Use machine learning in a Rule
This article outlines the high-level steps to programmatically write a Rule that utilizes machine learning on ARTIK cloud services. It also walks through an example Rule.
Machine learning trains ARTIK cloud services to predict or interpret your device's data usage. Rules can be written that test the results of machine learning, just as they would normally test data messages sent by devices.
You can also use the web UI at My ARTIK Cloud to write a Rule that uses machine learning.
Before reading this How To, please review the following article, which describes the principles of developing Rules.
A Rule triggers Actions on devices based on incoming data messages. We assume you have already connected a device type that can send data and a device type that can receive Actions. Prototype and deploy your device explains how to develop these devices.
There are two types of conditions that use machine learning.
- A prediction condition tests predicted values for the specified field of the source device, instead of the actual values of incoming data messages.
- An anomaly detection condition tests the results of detecting anomalies in the incoming field values or in the patterns of incoming data messages.
You might use a prediction condition in the following scenarios:
- Alert a caretaker when a medical device predicts that its wearer will experience a medical emergency in the next 30 minutes
- Turn on the air filter when the room's pollution level is predicted to exceed a given threshold in the next 2 hours
- Turn on the hallway lights each morning when a family member is predicted to wake up
You might use an anomaly detection condition in the following scenarios:
- Receive a text alert when a smart lock demonstrates unusual behavior
- Log a series of timestamps that show when a prototype device's sensors are not recording expected values
Step 1: Choose a source device and field
Call the API to create a Rule. The API requires that you pass a Rule name and Rule body.
The Rule body is a JSON payload that contains an "if" object and a "then" object.
The Rule condition is defined in the "if" object. When writing a Rule condition, first specify the following.
Step 2: Apply machine learning to the Rule
A prediction condition must include a value for
predictIn, a time in seconds from now that the value will be predicted.
"Now" is the time when the Rule is evaluated by ARTIK cloud services. This can be when a new message is received for the device, or when the Rule has been scheduled to run.
An anomaly detection condition must include a value for
anomalyDetectionSensitivity, which specifies how many anomalies should be detected by ARTIK cloud services. This ranges from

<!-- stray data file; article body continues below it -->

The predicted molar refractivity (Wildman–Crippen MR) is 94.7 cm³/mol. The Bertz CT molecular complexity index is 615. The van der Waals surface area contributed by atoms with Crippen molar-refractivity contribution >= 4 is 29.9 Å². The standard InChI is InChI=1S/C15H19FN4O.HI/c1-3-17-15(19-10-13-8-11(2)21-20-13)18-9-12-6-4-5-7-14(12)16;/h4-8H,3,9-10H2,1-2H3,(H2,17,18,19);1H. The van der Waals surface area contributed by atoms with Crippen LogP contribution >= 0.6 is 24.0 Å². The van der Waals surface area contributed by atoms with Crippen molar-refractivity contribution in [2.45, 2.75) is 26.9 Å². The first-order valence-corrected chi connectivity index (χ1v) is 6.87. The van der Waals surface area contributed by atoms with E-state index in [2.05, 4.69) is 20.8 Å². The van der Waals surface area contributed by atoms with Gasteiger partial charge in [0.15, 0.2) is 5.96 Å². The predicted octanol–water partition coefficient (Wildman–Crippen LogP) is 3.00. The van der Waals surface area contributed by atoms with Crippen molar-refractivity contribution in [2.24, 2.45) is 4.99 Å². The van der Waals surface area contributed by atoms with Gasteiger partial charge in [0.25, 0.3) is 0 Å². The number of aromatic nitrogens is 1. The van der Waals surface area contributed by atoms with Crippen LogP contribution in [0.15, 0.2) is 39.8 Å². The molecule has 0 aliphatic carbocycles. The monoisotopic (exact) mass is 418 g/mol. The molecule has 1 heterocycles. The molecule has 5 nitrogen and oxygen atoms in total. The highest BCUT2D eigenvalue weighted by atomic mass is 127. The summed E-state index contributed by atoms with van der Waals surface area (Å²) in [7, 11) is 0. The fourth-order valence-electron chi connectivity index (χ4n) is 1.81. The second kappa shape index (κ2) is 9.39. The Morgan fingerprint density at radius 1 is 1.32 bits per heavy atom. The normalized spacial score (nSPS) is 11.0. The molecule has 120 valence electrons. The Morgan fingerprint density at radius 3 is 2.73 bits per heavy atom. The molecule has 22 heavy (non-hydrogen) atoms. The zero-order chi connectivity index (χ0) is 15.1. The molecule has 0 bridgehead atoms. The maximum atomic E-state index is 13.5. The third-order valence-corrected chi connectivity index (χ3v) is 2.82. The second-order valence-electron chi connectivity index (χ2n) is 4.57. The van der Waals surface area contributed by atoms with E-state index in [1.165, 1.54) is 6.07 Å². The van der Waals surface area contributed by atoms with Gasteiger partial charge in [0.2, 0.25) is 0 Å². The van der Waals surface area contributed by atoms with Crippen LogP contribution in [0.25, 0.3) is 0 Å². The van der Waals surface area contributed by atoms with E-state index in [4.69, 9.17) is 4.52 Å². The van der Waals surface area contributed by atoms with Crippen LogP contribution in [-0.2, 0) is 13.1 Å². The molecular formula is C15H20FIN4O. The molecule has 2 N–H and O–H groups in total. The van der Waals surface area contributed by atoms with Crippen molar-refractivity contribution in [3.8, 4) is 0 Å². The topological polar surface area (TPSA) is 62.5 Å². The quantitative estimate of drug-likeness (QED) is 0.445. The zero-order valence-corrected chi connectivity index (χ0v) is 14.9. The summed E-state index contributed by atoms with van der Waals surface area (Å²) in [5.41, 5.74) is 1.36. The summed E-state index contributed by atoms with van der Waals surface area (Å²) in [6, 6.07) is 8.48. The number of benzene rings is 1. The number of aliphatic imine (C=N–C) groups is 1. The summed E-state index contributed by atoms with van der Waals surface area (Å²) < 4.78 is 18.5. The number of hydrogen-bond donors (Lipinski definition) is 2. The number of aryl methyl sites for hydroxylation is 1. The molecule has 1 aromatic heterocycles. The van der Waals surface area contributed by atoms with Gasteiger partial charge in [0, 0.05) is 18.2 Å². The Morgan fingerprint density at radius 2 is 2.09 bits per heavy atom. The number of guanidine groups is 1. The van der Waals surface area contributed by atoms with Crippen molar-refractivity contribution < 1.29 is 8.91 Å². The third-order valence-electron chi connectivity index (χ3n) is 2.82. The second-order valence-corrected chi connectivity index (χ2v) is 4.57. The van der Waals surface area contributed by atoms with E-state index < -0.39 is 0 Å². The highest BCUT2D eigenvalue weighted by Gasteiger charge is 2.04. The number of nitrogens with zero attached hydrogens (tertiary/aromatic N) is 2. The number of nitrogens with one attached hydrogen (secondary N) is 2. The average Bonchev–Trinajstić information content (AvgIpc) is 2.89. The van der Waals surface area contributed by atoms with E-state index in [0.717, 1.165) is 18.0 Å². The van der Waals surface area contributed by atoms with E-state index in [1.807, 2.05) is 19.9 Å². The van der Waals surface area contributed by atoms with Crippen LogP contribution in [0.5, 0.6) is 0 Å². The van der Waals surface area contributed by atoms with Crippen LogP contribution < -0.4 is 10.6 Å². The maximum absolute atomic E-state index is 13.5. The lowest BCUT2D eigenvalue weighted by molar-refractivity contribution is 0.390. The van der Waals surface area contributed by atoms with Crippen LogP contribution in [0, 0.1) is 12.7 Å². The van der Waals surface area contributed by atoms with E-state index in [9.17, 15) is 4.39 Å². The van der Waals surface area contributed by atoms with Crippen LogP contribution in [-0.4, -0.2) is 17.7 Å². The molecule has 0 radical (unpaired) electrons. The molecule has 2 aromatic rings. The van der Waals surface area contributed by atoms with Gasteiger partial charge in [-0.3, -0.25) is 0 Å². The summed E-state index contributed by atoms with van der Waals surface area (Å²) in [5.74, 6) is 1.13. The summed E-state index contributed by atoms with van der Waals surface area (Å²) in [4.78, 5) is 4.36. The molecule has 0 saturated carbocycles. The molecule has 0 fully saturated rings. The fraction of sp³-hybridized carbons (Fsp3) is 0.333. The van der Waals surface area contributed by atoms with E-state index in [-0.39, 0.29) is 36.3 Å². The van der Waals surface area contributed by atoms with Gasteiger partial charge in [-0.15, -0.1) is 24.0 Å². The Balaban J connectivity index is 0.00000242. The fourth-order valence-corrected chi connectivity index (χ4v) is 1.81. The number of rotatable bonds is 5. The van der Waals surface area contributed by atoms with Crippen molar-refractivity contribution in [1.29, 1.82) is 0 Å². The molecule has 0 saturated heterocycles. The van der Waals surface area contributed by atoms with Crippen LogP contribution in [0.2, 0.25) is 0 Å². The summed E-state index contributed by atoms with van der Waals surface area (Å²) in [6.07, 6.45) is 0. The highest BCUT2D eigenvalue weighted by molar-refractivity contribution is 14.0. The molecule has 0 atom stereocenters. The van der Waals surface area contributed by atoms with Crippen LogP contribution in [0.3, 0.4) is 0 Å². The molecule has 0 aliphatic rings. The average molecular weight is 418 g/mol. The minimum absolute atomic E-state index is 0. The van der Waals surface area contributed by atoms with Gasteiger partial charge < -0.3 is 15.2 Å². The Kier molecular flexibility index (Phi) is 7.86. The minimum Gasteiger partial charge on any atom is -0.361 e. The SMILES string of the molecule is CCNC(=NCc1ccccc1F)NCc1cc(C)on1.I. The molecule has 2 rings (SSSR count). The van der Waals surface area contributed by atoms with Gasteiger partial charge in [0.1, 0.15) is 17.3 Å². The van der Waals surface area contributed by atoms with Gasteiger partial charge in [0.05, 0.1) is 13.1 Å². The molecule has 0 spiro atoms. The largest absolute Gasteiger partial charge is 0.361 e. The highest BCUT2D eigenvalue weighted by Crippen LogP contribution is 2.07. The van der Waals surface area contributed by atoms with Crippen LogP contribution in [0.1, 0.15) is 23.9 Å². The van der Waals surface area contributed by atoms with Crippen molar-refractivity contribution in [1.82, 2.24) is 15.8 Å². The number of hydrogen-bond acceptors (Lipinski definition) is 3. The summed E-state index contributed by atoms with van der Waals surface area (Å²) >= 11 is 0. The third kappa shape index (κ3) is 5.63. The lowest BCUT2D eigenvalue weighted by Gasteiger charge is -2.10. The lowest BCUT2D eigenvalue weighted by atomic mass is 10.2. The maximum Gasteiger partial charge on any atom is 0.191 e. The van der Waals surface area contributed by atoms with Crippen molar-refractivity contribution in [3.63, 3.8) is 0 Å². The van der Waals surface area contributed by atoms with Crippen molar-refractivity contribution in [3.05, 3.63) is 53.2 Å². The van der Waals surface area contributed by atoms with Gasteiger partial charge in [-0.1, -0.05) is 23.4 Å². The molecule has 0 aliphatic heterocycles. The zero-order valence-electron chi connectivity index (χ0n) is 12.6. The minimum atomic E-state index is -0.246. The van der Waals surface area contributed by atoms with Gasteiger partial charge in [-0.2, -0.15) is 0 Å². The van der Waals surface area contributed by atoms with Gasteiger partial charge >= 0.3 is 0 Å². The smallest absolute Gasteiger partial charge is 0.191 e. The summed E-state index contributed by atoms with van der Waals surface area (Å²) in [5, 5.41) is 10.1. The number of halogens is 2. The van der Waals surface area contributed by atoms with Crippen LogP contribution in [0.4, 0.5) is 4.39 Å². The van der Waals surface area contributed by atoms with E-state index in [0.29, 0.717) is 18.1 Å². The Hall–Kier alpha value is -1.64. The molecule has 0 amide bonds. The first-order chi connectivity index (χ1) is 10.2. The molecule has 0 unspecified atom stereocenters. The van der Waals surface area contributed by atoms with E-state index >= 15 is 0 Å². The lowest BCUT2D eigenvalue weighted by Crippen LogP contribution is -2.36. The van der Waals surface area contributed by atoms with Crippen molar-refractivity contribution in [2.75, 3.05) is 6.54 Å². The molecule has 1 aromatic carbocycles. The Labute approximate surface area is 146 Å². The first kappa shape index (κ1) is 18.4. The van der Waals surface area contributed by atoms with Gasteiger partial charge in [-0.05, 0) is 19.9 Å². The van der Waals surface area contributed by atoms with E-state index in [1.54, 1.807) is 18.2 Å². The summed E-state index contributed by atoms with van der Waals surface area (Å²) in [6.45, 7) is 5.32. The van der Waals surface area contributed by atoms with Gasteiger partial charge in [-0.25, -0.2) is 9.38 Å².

0 (very few) to
See examples in Apply machine learning.
Step 3: Define how the condition is evaluated
A Rule condition is completed with an operator and operand.
- The operator tests whether or not the condition is true. Possible operators depend on the field type.
- The operand is the value compared by the operator to the predicted value or anomaly detection result, as specified in Step 2.
Now your condition is complete. See some example Rule conditions, including prediction and anomaly detection conditions.
Step 4: Define an Action to send
If the Rule condition is met, the Rule will send an Action to a destination device. These are added in the "then" object of the Rule body.
- Specify the destination device. The Actions must have been defined in the Manifest of the device type.
- Specify the Action to send. This may include additional Action parameters or comprise an HTTP request.
Step 5: Test your Rule
It takes some time to train the machine learning model. If ARTIK cloud services has not yet learned your device's data usage, the APIs will return a warning or error instead of the Rule body. See Invalid Rules for an example.
In the meantime, call the API to test the Actions you included in your Rule. Note that this will actually send the Actions to the destination devices!
An example Rule
Here is a simple example that demonstrates how machine learning works in a Rule. For simplicity, we use the ARTIK cloud services web tools to create a device type and Rule.
In the Developer Dashboard, create a new device type called Window.
Add a field to the Window device type called
Status, and assign it the possible values
Closed. This field will be evaluated in our Rule.
Connect a device of the Window device type to your account.
Create a Rule that tests for anomalies in the behavior of Window. In the UI, this Rule is set to detect unexpected values from the
When the Rule detects an unexpected value, it sends an email to you.
When the Rule is created, it will note that machine learning is currently in progress. Let's train the machine learning model by sending device values from our Window.
Use the Online Device Simulator to send
Open at 10 am and
Closed at 5 pm on Days 1-4.
On Day 5, use the Online Device Simulator to send an
Open value at 9 am.
The Rule should detect an anomaly in this behavior, and send you an email that the window is open.
We have applied machine learning to Rules just by adding a single step to standard Rule creation. If you are interested in doing more with machine learning, see the full APIs.